Month-End: January 2022 – 1 Month Forward, 3 Months Back

I’ve just totted up the numbers for January and it’s been a bit rotten but not half as bad as I’d expected. Net Worth down £22k (-1.8%), not great but it only sets us back to October – so hardly the end of the world.

Income

Income was good for the month with my December invoice getting paid. I did lose a week or two for Christmas but I booked 50 hour weeks earlier in the month and that bumped up the pay packet. I’ve started paying out larger dividends to avoid the tax grab on productive members of society that’s coming into effect soon.

Outgoings

In January we spent only £3,254! That’s right, only the equivalent to £39,000 a year, £10,000 more than the median family disposable income.

And dispose of this money we did! We splashed out on fun things like mortgage interest payments (£200), council tax (£237), childcare costs (£776) – spending is amazing!

Well, ok the usual household bills were roughly the same – but the big reduction came in our other spending – the more gratuitous, optional spending. Like the choice between getting a takeaway for £40 or eating buttered spaghetti or booking a holiday or staying home and spending nothing. Anyway, after an expensive H2 2021 where spending crept up and up and up, a lot of these “one-off” costs fell away. This £3,254 is actually the lowest monthly spending figure since May 2020 (and we all know why we weren’t spending any money then!)

Downward trend?

Long may it continue, except I’ve got a massive holiday bill to pay on March’s credit card for our Summer WFH holiday.

For reference, 2021 total spending was £58,500 or £4,877 per month. We’ll probably come under than in 2022 but probably at around £45,000 (although that’s not a prediction, just a guess).

I also bought a new bike which is amazing! The cost was around £400 which is nothing compared to what it cost to get my car through the MOT! The new bike is shiny and fast and I love it! Shame it’s not exactly cycling weather – I have only really used it to drop the Little Lady to nursery – but when the time comes I’ll be burning the calories on it charging up and down the hills here.

Assets

Net worth was down 1.8% or £20,500 mostly due to the fact that markets were unkind to me – but then again everyone is in the same boat? My green investments performed well (or more accurately, didn’t do much at all). ISAs lost £3k, non-ISAs were steady, SIPP lost £14k, VCTs were up £1k. I did make some minor investments in some new platforms to see how they work and for a bit of bonus-bagging and I transferred an old pension into a SIPP for the Lady to tidy things up – another case of Bye, bye Aegon.

The end for growth?

Taking a longer view on it – net worth was up £128,000 over the last 12 months – albeit that is down quite a bit from the last few months – but I think that our corona-honeymoon is over and the big problems of the world are coming back into focus.

Dividends

For some reason none of our ETFs or funds or whatever paid a bloody dividend in January – same every October, July & April. But, our VCTs did pay £870 and my side-hustle generated £2,000 or thereabouts.

Financial Independence Ratios

Outgoing as a percentage of net worth were 3.4% for January but the 6 month average is 5.1%. Dividends including the side-hustle are about 86% of outgoings. The numbers look very good in general. I think that with our spending coming downwards over the next few years and income holding, we’ll keep saving money and building our wealth.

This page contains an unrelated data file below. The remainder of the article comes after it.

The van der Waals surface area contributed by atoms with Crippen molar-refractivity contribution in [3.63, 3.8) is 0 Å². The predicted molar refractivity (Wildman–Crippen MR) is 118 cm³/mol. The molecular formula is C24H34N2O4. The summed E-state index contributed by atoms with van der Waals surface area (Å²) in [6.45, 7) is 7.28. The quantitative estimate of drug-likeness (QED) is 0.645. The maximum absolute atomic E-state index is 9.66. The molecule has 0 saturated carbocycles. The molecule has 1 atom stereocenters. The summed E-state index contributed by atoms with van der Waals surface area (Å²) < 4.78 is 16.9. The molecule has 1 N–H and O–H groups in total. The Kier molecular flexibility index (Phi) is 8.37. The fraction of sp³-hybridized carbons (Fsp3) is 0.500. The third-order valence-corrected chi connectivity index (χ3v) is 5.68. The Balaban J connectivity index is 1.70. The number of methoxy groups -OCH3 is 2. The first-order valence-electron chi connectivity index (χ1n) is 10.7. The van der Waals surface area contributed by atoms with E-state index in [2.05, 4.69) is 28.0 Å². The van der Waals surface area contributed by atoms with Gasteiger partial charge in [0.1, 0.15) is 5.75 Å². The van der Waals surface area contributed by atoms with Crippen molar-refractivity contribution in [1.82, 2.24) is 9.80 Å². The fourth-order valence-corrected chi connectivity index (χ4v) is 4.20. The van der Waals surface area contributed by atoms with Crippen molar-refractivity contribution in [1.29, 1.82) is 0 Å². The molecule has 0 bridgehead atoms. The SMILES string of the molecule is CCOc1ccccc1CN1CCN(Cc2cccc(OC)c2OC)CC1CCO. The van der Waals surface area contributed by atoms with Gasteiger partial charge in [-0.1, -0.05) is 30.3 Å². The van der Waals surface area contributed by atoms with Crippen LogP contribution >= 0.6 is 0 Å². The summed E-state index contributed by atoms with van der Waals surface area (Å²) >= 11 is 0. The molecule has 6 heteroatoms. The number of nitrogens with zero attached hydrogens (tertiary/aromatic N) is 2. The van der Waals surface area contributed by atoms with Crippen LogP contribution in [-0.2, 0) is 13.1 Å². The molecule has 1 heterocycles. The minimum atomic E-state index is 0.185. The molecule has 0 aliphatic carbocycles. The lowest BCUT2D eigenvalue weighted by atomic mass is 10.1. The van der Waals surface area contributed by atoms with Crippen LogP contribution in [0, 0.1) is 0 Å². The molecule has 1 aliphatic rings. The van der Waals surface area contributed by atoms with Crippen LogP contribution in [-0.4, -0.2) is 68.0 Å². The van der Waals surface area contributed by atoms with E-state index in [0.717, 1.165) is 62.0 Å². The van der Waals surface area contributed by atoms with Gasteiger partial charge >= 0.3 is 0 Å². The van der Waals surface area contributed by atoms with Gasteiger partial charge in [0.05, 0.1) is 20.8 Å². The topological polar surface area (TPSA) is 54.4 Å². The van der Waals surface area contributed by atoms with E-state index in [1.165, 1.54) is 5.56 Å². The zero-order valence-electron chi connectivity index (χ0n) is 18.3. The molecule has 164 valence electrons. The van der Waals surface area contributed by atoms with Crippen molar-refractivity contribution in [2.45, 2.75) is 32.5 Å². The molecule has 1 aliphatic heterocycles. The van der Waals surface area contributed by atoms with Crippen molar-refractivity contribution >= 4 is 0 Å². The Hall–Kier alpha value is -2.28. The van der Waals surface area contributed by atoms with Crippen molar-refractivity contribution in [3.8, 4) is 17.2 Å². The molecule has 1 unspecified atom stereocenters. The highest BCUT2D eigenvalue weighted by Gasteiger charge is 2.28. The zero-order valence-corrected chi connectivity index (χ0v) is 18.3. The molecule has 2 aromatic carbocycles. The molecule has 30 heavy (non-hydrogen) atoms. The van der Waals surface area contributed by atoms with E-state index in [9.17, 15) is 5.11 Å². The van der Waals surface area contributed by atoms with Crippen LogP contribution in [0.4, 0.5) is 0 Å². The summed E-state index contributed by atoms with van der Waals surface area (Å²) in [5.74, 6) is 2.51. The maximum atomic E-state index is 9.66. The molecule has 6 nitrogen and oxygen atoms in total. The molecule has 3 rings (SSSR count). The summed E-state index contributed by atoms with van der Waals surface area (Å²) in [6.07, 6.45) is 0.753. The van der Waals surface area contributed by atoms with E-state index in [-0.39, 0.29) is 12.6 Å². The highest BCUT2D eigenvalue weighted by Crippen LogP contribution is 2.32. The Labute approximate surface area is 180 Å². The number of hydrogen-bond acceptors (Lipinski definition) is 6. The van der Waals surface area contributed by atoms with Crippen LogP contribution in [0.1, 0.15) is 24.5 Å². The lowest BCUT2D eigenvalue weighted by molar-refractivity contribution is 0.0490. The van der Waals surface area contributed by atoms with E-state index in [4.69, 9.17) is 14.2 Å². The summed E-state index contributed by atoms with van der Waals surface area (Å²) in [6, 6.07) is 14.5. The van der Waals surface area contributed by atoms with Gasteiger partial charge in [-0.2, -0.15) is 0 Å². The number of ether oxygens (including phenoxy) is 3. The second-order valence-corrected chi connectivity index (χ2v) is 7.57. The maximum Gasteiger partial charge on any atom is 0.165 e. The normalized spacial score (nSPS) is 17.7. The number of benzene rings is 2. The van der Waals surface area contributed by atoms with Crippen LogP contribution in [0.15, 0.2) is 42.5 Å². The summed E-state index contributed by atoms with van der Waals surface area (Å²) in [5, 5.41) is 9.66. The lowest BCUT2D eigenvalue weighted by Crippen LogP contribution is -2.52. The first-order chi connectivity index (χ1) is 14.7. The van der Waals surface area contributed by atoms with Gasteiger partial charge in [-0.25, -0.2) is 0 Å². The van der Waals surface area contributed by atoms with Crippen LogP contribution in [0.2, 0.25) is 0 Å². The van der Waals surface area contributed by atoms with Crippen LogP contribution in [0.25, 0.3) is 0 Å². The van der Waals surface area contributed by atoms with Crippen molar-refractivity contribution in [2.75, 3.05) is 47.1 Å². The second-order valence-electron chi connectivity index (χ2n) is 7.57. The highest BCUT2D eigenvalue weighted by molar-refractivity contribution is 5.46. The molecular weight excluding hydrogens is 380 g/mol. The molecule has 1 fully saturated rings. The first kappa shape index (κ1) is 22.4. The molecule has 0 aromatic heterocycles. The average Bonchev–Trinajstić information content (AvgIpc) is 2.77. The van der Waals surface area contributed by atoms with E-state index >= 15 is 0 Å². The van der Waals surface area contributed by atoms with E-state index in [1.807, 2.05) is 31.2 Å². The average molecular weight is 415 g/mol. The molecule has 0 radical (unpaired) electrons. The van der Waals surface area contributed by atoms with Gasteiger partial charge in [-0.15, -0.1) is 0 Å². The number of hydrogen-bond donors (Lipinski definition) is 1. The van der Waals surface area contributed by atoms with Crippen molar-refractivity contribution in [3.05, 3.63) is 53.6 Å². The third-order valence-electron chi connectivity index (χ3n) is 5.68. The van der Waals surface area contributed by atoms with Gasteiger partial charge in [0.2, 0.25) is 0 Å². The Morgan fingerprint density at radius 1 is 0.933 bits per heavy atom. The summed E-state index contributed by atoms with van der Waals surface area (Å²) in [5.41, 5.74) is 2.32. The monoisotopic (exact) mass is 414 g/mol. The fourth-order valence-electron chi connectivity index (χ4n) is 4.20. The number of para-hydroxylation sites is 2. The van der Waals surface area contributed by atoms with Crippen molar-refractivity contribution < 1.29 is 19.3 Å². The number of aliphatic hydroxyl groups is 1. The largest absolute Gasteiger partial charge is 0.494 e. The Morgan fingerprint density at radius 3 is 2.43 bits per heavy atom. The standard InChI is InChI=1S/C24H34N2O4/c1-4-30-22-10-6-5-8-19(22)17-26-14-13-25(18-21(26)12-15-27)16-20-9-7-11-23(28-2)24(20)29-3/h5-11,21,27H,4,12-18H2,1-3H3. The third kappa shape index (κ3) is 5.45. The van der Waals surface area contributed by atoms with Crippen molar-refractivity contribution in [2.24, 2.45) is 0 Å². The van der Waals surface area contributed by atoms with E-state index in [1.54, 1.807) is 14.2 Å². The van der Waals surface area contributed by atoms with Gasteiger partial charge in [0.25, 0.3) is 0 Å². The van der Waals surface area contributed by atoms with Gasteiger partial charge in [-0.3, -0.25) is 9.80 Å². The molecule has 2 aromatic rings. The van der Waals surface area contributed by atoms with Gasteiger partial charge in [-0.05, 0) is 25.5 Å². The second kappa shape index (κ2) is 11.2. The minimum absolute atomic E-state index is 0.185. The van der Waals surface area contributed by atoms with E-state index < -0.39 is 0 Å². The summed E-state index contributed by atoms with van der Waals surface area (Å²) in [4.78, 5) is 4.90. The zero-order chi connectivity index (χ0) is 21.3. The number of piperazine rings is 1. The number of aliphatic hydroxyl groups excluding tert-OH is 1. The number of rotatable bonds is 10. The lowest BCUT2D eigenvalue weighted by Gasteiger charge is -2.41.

Month Ahead

In February, some of the Venture Capital Trusts (VCTs) that I invested in are going to be sold. These need to be held for 5 years to be eligible for the 30% tax rebate that was claimed on them. Over the next few weeks and months I’ll be selling about £45,000. The first one to sell is Unicorn AIM VCT . For a net cost of £4,900 in 2017 I’ve received £1,700 in dividends and hopefully will get around £7,800 back from the sale. The Internal Rate of Return is about 15% – after tax, it’s been a decent investment.

We booked our Summer holiday but we are thinking of Easter too – probably a trip back home to Ireland (cost effective).

I’m also considering buying an electric car (despite my protestations) – that will require a bit of company money.

Summary

I’m not too upset with the performance this month. The big stock market falls did a lot of damage but I’d like to think that our finances are resilient and I’m not going to get emotional about a few numbers on a screen changing colour or a spreadsheet telling me January < December. Given the inflation squeeze that’s going on right now and how people who live paycheck to paycheck are struggling – I’m in not place to moan.

Thanks, GFF

2 Comments

  1. It was a painful few weeks for many. I rationalised the fall in my DC pension by considering that if the funds hadn’t have gone in the pension they would have been taxed at 43% so any fall which is less than the tax that I would have paid is still a “profit”.

    Also it gives a bit more headroom until the LTA.

    Liked by 1 person

    1. Thanks. I don’t notice the pain – it’s part and parcel of investing in stocks. If you can’t accept volatility, stick to cash ISAs

      LTA headroom – hardly in the same class of problem of not being able to afford to turn on the heating?

      Like

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